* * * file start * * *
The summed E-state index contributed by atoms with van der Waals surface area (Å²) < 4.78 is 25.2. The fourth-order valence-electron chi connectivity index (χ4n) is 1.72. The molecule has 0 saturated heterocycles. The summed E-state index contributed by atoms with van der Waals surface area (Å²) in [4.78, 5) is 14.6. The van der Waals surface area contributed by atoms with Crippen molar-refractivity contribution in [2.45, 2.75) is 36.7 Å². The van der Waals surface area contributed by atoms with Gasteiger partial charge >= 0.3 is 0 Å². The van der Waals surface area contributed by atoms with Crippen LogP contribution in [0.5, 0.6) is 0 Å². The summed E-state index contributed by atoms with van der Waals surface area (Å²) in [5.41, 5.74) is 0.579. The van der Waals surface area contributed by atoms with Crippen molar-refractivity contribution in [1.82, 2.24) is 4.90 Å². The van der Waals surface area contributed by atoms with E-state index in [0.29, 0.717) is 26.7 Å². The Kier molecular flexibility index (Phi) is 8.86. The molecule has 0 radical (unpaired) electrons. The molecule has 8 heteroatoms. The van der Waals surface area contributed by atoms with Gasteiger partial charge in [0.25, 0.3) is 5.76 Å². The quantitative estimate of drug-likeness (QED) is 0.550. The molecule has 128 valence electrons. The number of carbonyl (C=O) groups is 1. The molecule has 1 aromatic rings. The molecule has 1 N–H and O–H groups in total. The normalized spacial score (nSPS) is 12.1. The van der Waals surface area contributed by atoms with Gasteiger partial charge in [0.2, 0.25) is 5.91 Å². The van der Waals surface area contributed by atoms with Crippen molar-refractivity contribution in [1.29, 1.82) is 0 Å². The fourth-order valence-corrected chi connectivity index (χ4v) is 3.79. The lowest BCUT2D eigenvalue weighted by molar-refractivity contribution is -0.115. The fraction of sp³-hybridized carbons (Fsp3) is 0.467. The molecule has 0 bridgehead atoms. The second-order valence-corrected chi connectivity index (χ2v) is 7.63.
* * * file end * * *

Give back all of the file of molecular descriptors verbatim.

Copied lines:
The summed E-state index contributed by atoms with van der Waals surface area (Å²) < 4.78 is 25.2. The fourth-order valence-electron chi connectivity index (χ4n) is 1.72. The molecule has 0 saturated heterocycles. The summed E-state index contributed by atoms with van der Waals surface area (Å²) in [4.78, 5) is 14.6. The van der Waals surface area contributed by atoms with Crippen molar-refractivity contribution in [2.45, 2.75) is 36.7 Å². The van der Waals surface area contributed by atoms with Gasteiger partial charge >= 0.3 is 0 Å². The van der Waals surface area contributed by atoms with Crippen LogP contribution in [0.5, 0.6) is 0 Å². The summed E-state index contributed by atoms with van der Waals surface area (Å²) in [5.41, 5.74) is 0.579. The van der Waals surface area contributed by atoms with Crippen molar-refractivity contribution in [1.82, 2.24) is 4.90 Å². The van der Waals surface area contributed by atoms with E-state index in [0.29, 0.717) is 26.7 Å². The Kier molecular flexibility index (Phi) is 8.86. The molecule has 0 radical (unpaired) electrons. The molecule has 8 heteroatoms. The van der Waals surface area contributed by atoms with Gasteiger partial charge in [0.25, 0.3) is 5.76 Å². The quantitative estimate of drug-likeness (QED) is 0.550. The molecule has 128 valence electrons. The number of carbonyl (C=O) groups is 1. The molecule has 1 aromatic rings. The molecule has 1 N–H and O–H groups in total. The normalized spacial score (nSPS) is 12.1. The van der Waals surface area contributed by atoms with Gasteiger partial charge in [0.2, 0.25) is 5.91 Å². The van der Waals surface area contributed by atoms with Crippen molar-refractivity contribution in [1.29, 1.82) is 0 Å². The fourth-order valence-corrected chi connectivity index (χ4v) is 3.79. The lowest BCUT2D eigenvalue weighted by molar-refractivity contribution is -0.115. The fraction of sp³-hybridized carbons (Fsp3) is 0.467. The molecule has 0 bridgehead atoms. The second-order valence-corrected chi connectivity index (χ2v) is 7.63.